During this first period of the jacket-inquisition I managed to sleep a great deal. My dreams were remarkable. Of course they were vivid and real, as most dreams are. What made them remarkable was their coherence and continuity. Often I addressed bodies of scientists on abstruse subjects, reading aloud to them carefully prepared papers on my own researches or on my own deductions from the researches and experiments of others. When I awakened my voice would seem still ringing in my ears, while my eyes still could see typed on the white paper whole sentences and paragraphs that I could read again and marvel at ere the vision faded. In passing, I call attention to the fact that at the time I noted that the process of reasoning employed in these dream speeches was invariably deductive.
Then there was a great farming section, extending north and south for hundreds of miles in some part of the temperate regions, with a climate and flora and fauna largely resembling those of California. Not once, nor twice, but thousands of different times I journeyed through this dream-region. The point I desire to call attention to was that it was always the same region. No essential feature of it ever differed in the different dreams. Thus it was always an eight-hour drive behind mountain horses from the alfalfa meadows (where I kept many Jersey cows) to the straggly village beside the big dry creek, where I caught the little narrow-gauge train. Every land-mark in that eight-hour drive in the mountain buckboard, every tree, every mountain, every ford and bridge, every ridge and eroded hillside was ever the same.
In this coherent, rational farm-region of my strait-jacket dreams the minor details, according to season and to the labour of men, did change. Thus on the upland pastures behind my alfalfa meadows I developed a new farm with the aid of Angora goats. Here I marked the changes with every dream-visit, and the changes were in accordance with the time that elapsed between visits.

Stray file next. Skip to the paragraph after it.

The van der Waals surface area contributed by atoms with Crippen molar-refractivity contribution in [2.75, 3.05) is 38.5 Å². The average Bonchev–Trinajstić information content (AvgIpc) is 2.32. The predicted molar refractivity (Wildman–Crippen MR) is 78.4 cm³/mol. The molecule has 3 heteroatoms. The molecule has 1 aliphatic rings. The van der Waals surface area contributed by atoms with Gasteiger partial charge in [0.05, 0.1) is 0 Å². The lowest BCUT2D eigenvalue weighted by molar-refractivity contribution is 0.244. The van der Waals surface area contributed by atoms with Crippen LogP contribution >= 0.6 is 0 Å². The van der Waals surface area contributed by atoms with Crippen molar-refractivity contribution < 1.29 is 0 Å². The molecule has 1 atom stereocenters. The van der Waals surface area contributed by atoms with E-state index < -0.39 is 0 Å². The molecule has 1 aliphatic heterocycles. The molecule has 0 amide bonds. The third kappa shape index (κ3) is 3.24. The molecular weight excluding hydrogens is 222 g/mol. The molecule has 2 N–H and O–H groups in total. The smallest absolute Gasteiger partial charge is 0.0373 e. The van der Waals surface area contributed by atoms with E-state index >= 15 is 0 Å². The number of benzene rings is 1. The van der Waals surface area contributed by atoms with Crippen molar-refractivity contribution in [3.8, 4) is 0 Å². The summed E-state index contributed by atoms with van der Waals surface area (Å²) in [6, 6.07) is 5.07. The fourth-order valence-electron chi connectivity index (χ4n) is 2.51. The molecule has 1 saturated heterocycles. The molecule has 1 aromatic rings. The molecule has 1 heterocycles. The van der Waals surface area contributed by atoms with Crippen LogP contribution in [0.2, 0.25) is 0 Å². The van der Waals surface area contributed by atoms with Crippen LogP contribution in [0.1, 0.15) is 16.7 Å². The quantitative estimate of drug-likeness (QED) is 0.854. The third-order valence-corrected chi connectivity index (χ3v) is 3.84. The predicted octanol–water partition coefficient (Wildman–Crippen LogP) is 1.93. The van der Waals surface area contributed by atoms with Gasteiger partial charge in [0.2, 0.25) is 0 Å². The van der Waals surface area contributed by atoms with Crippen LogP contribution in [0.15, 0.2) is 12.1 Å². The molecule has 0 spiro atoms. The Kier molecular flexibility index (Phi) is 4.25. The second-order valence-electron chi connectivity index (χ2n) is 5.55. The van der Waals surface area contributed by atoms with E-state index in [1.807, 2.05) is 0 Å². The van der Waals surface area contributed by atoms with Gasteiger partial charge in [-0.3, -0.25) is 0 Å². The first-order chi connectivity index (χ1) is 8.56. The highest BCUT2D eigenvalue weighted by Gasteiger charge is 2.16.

Oh, those brush-covered slopes! How I can see them now just as when the goats were first introduced. And how I remembered the consequent changes—the paths beginning to form as the goats literally ate their way through the dense thickets; the disappearance of the younger, smaller bushes that were not too tall for total browsing; the vistas that formed in all directions through the older, taller bushes, as the goats browsed as high as they could stand and reach on their hind legs; the driftage of the pasture grasses that followed in the wake of the clearing by the goats. Yes, the continuity of such dreaming was its charm. Came the day when the men with axes chopped down all the taller brush so as to give the goats access to the leaves and buds and bark. Came the day, in winter weather, when the dry denuded skeletons of all these bushes were gathered into heaps and burned. Came the day when I moved my goats on to other brush-impregnable hillsides, with following in their wake my cattle, pasturing knee-deep in the succulent grasses that grew where before had been only brush. And came the day when I moved my cattle on, and my plough-men went back and forth across the slopes’ contour—ploughing the rich sod under to rot to live and crawling humous in which to bed my seeds of crops to be.